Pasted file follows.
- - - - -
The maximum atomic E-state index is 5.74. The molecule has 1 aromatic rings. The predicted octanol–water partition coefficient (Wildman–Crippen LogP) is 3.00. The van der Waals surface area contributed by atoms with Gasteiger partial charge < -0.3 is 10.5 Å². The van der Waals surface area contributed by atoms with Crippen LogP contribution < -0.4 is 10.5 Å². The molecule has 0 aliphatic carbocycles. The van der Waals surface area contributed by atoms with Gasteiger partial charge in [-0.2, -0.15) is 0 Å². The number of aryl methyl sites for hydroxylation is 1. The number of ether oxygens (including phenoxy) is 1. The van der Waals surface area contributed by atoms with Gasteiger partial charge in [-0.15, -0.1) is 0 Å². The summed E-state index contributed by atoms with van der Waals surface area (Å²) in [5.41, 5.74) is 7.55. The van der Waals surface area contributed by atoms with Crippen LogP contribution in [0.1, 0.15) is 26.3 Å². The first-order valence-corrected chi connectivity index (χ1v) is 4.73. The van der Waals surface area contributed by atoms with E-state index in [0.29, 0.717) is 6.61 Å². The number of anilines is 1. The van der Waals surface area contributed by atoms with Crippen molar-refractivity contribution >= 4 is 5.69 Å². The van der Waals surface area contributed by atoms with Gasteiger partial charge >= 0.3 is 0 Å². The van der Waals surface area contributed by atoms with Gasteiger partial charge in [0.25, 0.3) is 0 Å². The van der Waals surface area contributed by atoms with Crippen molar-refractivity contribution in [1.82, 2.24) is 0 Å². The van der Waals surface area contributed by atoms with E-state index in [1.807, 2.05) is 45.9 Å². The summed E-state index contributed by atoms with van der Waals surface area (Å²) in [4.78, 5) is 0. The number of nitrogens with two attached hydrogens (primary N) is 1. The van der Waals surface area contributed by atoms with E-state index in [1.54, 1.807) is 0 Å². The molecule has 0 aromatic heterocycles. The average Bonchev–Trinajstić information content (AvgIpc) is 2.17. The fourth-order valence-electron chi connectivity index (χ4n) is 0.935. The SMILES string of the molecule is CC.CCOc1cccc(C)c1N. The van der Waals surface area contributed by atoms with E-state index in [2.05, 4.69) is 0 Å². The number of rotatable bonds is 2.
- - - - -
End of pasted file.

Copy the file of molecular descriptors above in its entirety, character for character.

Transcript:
The maximum atomic E-state index is 5.74. The molecule has 1 aromatic rings. The predicted octanol–water partition coefficient (Wildman–Crippen LogP) is 3.00. The van der Waals surface area contributed by atoms with Gasteiger partial charge < -0.3 is 10.5 Å². The van der Waals surface area contributed by atoms with Crippen LogP contribution < -0.4 is 10.5 Å². The molecule has 0 aliphatic carbocycles. The van der Waals surface area contributed by atoms with Gasteiger partial charge in [-0.2, -0.15) is 0 Å². The number of aryl methyl sites for hydroxylation is 1. The number of ether oxygens (including phenoxy) is 1. The van der Waals surface area contributed by atoms with Gasteiger partial charge in [-0.15, -0.1) is 0 Å². The summed E-state index contributed by atoms with van der Waals surface area (Å²) in [5.41, 5.74) is 7.55. The van der Waals surface area contributed by atoms with Crippen LogP contribution in [0.1, 0.15) is 26.3 Å². The first-order valence-corrected chi connectivity index (χ1v) is 4.73. The van der Waals surface area contributed by atoms with E-state index in [0.29, 0.717) is 6.61 Å². The number of anilines is 1. The van der Waals surface area contributed by atoms with Crippen molar-refractivity contribution >= 4 is 5.69 Å². The van der Waals surface area contributed by atoms with Gasteiger partial charge >= 0.3 is 0 Å². The van der Waals surface area contributed by atoms with Gasteiger partial charge in [0.25, 0.3) is 0 Å². The van der Waals surface area contributed by atoms with Crippen molar-refractivity contribution in [1.82, 2.24) is 0 Å². The van der Waals surface area contributed by atoms with E-state index in [1.807, 2.05) is 45.9 Å². The summed E-state index contributed by atoms with van der Waals surface area (Å²) in [4.78, 5) is 0. The number of nitrogens with two attached hydrogens (primary N) is 1. The van der Waals surface area contributed by atoms with E-state index in [1.54, 1.807) is 0 Å². The molecule has 0 aromatic heterocycles. The average Bonchev–Trinajstić information content (AvgIpc) is 2.17. The fourth-order valence-electron chi connectivity index (χ4n) is 0.935. The SMILES string of the molecule is CC.CCOc1cccc(C)c1N. The van der Waals surface area contributed by atoms with E-state index in [2.05, 4.69) is 0 Å². The number of rotatable bonds is 2.